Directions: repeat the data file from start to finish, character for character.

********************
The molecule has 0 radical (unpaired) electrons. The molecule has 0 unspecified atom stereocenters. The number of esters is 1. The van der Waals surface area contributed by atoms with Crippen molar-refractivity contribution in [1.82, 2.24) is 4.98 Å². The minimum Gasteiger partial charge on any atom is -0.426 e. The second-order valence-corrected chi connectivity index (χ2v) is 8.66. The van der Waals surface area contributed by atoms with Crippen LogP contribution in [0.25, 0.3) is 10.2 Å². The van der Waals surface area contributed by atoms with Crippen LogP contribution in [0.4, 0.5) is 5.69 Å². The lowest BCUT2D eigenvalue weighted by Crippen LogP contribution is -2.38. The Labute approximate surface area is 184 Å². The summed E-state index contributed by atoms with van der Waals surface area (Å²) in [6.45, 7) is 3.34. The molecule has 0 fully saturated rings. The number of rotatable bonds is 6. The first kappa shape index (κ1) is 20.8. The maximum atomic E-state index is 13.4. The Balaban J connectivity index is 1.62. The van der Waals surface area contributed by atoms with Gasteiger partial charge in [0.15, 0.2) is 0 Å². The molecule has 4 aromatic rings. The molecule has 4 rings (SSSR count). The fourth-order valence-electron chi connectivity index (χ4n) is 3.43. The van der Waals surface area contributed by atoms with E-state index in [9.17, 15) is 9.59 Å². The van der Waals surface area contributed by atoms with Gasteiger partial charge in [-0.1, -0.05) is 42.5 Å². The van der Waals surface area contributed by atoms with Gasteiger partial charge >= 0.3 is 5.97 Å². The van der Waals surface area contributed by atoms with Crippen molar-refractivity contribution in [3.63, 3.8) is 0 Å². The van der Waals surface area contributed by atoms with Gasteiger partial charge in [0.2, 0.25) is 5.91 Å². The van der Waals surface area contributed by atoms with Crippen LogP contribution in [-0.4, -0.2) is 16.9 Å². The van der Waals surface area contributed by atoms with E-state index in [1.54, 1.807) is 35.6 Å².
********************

The molecule has 0 radical (unpaired) electrons. The molecule has 0 unspecified atom stereocenters. The number of esters is 1. The van der Waals surface area contributed by atoms with Crippen molar-refractivity contribution in [1.82, 2.24) is 4.98 Å². The minimum Gasteiger partial charge on any atom is -0.426 e. The second-order valence-corrected chi connectivity index (χ2v) is 8.66. The van der Waals surface area contributed by atoms with Crippen LogP contribution in [0.25, 0.3) is 10.2 Å². The van der Waals surface area contributed by atoms with Crippen LogP contribution in [0.4, 0.5) is 5.69 Å². The lowest BCUT2D eigenvalue weighted by Crippen LogP contribution is -2.38. The Labute approximate surface area is 184 Å². The summed E-state index contributed by atoms with van der Waals surface area (Å²) in [6.45, 7) is 3.34. The molecule has 0 fully saturated rings. The number of rotatable bonds is 6. The first kappa shape index (κ1) is 20.8. The maximum atomic E-state index is 13.4. The Balaban J connectivity index is 1.62. The van der Waals surface area contributed by atoms with Gasteiger partial charge in [0.15, 0.2) is 0 Å². The molecule has 4 aromatic rings. The molecule has 4 rings (SSSR count). The fourth-order valence-electron chi connectivity index (χ4n) is 3.43. The van der Waals surface area contributed by atoms with E-state index in [9.17, 15) is 9.59 Å². The van der Waals surface area contributed by atoms with Gasteiger partial charge in [-0.1, -0.05) is 42.5 Å². The van der Waals surface area contributed by atoms with Gasteiger partial charge >= 0.3 is 5.97 Å². The van der Waals surface area contributed by atoms with Crippen molar-refractivity contribution in [3.63, 3.8) is 0 Å². The van der Waals surface area contributed by atoms with Gasteiger partial charge in [0.2, 0.25) is 5.91 Å². The van der Waals surface area contributed by atoms with Crippen LogP contribution in [-0.4, -0.2) is 16.9 Å². The van der Waals surface area contributed by atoms with E-state index in [1.54, 1.807) is 35.6 Å².